Cesar Millan, the self-taught dog trainer whose television series The Dog Whisperer has made him famous around the world, is now juggling his TV show with writing best-selling books, creating DVDs, publishing a magazine, founding non-profit organizations, even appearing in movies. And he has a wife and two children. WebMD the Magazine caught up with the busy dog trainer and asked him about his health habits, his family, and what he's learned about humans by working with dogs.
You have a cameo in the upcoming Jennifer Lopez movie, 'The Back-up Plan,' opening April 23, playing yourself at a signing for your latest book, 'How To Raise the Perfect Dog.' The first issue of your new magazine hit newsstands last fall. Films, books, magazines, all in addition to your hit show, 'Dog Whisperer.' What's been the biggest challenge in working in all these media?
I've played myself a few times now -- on Bones, Ghost Whisperer, Beethoven, and now The Back-up Plan with Jennifer Lopez -- and it's always such a big compliment. The biggest challenge is to make it sound real, even though you are doing the same scene over and over again. But each time is an opportunity to make it better, and I think it came out well in the end. Cesar's Way magazine has been a really exciting endeavor for my wife, Ilusion, and me. It's another way we can reach dog owners who are struggling with behavior issues and continue to inspire people to become pack leaders.
You've been the Dog Whisperer on the National Geographic Channel since 2000. During that time, have you learned more about dogs or about people?
I've learned a lot about both species. Every case is an opportunity to expand my knowledge. I really believe in keeping myself open to learning something new, and my goal is to teach something new to the people I am working with.
Walking the dog is good exercise for both of you. What else do you do to keep in shape?
Dogs stretch as soon as they wake up. So do I. Stretching is a real pleasure. I stretch, then I take the pack for a walk. I get the benefit of that. It helps me to be in shape.
What's the biggest mistake dog owners make with their pooches?
The biggest mistake I encounter is humans who don't fulfill the dog's needs as an animal. Instead, they treat the dog like a human. They shower him with affection, but don't provide physical or mental stimulation. These dogs are bored, so they find other outlets for their pent-up energy: barking, chewing, and other unwanted behaviors. Affection is wonderful -- everyone loves sharing affection with their pet -- but it should be saved until after exercise and discipline has been accomplished.
When you're with dogs, it's clear that you are the one in charge. Who is the pack leader in your household?
What have dogs taught you about raising your two sons?
With both dogs and children, you often teach by the patterns you set. If every morning you sit right down to breakfast without having exercised, you are teaching that the reward comes before the work. In this country, people often forget to be grateful. They feel entitled. I want my sons to respect our humble beginnings, to be balanced boys, not unstable men. We have enough of those.
What's your best health habit? Your worst?
My best health habit is probably meditation. I take time to focus myself several times a day. It helps me to stay balanced for what my day throws at me -- an aggressive dog, meetings, a frustrated owner, whatever. My worst habit is probably eating a big meal after 6 p.m.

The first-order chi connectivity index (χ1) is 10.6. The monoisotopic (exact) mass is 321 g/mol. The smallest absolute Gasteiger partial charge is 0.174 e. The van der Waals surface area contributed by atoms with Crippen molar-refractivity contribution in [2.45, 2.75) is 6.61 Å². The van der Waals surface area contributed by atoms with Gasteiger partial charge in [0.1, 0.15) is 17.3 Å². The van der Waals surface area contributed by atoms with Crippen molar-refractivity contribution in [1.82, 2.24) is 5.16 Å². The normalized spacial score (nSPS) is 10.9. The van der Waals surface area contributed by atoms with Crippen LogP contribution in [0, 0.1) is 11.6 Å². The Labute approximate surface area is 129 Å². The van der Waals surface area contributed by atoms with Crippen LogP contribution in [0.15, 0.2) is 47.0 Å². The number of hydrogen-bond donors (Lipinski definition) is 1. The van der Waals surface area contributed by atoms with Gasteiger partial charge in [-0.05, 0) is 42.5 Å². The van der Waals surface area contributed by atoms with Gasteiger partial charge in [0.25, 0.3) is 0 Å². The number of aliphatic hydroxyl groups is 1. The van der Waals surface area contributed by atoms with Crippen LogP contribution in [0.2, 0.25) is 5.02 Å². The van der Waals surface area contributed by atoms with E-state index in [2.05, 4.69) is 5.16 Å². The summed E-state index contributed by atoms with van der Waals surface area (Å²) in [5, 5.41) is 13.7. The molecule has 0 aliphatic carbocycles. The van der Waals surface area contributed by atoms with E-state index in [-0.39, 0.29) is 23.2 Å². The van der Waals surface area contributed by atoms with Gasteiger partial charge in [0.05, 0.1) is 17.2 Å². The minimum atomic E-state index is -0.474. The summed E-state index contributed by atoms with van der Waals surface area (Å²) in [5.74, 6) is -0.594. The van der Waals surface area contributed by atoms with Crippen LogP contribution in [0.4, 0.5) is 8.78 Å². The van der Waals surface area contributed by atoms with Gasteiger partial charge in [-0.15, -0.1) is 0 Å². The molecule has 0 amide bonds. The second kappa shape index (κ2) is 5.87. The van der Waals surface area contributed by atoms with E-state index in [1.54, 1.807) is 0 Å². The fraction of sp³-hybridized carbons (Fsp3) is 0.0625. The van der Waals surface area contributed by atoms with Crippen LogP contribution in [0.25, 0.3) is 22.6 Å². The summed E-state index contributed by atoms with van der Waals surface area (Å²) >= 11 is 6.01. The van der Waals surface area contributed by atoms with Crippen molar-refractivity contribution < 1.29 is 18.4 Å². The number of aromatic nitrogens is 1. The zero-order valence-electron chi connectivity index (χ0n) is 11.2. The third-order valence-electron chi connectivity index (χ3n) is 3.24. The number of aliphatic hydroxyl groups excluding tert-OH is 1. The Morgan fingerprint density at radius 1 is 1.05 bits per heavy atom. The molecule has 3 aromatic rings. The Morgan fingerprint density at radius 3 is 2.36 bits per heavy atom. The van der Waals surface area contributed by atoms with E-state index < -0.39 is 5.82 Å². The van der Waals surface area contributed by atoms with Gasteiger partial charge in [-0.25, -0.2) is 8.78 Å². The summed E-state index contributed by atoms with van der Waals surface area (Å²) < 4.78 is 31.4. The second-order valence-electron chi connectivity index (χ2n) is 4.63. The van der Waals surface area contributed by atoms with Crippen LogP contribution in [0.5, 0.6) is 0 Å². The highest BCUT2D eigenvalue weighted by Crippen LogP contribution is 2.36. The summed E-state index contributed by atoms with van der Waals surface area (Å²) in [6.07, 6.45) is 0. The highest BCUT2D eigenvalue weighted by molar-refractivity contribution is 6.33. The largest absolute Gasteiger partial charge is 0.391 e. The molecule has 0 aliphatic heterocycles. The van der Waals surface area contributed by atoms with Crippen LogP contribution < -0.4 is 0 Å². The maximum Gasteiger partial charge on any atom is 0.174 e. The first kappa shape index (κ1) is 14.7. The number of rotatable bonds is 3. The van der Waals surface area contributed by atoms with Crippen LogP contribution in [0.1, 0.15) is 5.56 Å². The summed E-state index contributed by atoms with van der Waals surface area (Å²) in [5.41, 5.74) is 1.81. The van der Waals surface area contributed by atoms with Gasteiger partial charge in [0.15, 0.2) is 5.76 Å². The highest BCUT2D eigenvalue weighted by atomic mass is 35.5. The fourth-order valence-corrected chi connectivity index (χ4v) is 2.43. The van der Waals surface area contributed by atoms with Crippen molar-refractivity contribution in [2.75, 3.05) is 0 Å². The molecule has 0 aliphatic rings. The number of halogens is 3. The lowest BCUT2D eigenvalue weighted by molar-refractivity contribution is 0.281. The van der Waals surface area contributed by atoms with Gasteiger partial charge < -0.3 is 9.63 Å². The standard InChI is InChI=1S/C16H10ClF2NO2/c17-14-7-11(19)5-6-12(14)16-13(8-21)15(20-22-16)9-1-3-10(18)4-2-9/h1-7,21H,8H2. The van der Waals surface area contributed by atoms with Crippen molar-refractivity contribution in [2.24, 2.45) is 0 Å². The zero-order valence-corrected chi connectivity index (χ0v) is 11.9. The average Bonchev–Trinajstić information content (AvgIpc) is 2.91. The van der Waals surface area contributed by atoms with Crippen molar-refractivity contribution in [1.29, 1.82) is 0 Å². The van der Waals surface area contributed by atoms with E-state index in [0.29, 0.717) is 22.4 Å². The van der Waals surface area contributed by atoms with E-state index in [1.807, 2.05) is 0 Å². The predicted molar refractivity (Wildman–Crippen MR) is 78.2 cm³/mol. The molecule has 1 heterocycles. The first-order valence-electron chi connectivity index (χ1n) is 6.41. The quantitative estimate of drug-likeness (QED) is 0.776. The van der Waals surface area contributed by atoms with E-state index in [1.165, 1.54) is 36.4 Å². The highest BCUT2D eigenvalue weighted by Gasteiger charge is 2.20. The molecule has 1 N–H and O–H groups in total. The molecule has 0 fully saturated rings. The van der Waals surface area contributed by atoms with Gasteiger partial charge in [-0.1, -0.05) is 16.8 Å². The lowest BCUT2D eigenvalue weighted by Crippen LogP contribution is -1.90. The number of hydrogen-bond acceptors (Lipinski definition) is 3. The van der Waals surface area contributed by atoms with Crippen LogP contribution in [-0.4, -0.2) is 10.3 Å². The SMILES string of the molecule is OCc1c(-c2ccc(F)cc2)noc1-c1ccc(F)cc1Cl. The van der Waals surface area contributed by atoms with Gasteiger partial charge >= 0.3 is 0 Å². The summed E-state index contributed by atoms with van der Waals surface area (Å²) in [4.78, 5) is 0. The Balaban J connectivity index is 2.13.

Do you have a personal health philosophy? If so, what is it?
My personal health philosophy is the same philosophy that I use with dogs: Never work against Mother Nature. I really believe in organic food and natural treatments. Of course, traditional medicine is important as well, but sometimes the root of the problem is your diet or your exercise routine. Paying attention to your mental, emotional, and spiritual health can help your physical health. They are all connected.
Dogs need a balanced, centered life in order to thrive. So do people. How do you balance work and family?
I love what I do, so it is not really a job.
You recently turned 40. That's a milestone, even if it's not in dog years. How do you feel about getting older?
I don't think about it. My stamina today is exactly the same as it was when I jumped the border in 1990. And you have to have a lot of stamina to get across.
How -- and how often -- do you break away from the pack? What do you like to do when you are by yourself?
Like dogs, I'm a pack animal. If I'm not with my canine pack, I'm with my human pack -- or even better, with both species! To me, that's ideal, being with my dogs and my family. When it's just me and the dogs, I like to take walks around my ranch in Santa Clarita. I really enjoy being out with the dogs in nature. And when it's just me? I love to plant trees. We have 43 acres, and for me to get on a John Deere and to get down and dirty -- it reminds me of home. I can be out there forever, completely relaxed.
What's your favorite food?
I love food. I have not said no to any food. But if I had to pick a favorite? Ceviche: You never get fat, you never go wrong. It makes me happy just to think about it.
What's one of your guilty pleasures?
It would be having a facial and a massage all in one day. It feels good, but I feel guilty because I could be using that time to help a dog or be with my family.
One of my favorite quotes is, "We're the only species that will follow an unstable pack leader." What's a lesson that everyone can -- and should -- learn from dogs?
You hear so many politicians telling you that, "I'm doing this for my country." Until they get elected. Then it's clear they are only doing it for themselves. A real pack leader does everything for the pack. Everybody needs him, and he needs everybody. It is a basic way of being connected.